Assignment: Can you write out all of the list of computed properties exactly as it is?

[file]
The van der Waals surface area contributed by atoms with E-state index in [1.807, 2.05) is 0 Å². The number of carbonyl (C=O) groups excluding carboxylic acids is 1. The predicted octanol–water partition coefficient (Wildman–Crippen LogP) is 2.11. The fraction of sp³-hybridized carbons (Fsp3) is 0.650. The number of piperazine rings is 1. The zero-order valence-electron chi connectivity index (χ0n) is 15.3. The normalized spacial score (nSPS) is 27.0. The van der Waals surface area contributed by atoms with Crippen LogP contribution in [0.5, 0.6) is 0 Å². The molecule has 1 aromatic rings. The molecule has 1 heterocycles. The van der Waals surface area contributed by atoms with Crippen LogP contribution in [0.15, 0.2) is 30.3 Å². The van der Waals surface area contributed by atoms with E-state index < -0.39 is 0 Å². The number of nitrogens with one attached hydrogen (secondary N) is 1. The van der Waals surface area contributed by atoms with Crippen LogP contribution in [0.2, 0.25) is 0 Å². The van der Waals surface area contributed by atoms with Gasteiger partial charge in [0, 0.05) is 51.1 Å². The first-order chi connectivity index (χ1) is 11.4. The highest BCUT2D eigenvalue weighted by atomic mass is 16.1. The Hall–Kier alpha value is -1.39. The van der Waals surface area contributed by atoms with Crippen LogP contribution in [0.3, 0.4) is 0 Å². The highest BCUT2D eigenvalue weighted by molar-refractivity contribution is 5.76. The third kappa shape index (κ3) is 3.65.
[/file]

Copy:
The van der Waals surface area contributed by atoms with E-state index in [1.807, 2.05) is 0 Å². The number of carbonyl (C=O) groups excluding carboxylic acids is 1. The predicted octanol–water partition coefficient (Wildman–Crippen LogP) is 2.11. The fraction of sp³-hybridized carbons (Fsp3) is 0.650. The number of piperazine rings is 1. The zero-order valence-electron chi connectivity index (χ0n) is 15.3. The normalized spacial score (nSPS) is 27.0. The van der Waals surface area contributed by atoms with Crippen LogP contribution in [0.5, 0.6) is 0 Å². The molecule has 1 aromatic rings. The molecule has 1 heterocycles. The van der Waals surface area contributed by atoms with Crippen LogP contribution in [0.15, 0.2) is 30.3 Å². The van der Waals surface area contributed by atoms with E-state index < -0.39 is 0 Å². The number of nitrogens with one attached hydrogen (secondary N) is 1. The van der Waals surface area contributed by atoms with Crippen LogP contribution in [0.2, 0.25) is 0 Å². The van der Waals surface area contributed by atoms with Gasteiger partial charge in [0, 0.05) is 51.1 Å². The first-order chi connectivity index (χ1) is 11.4. The highest BCUT2D eigenvalue weighted by atomic mass is 16.1. The Hall–Kier alpha value is -1.39. The van der Waals surface area contributed by atoms with Crippen LogP contribution in [0.3, 0.4) is 0 Å². The highest BCUT2D eigenvalue weighted by molar-refractivity contribution is 5.76. The third kappa shape index (κ3) is 3.65.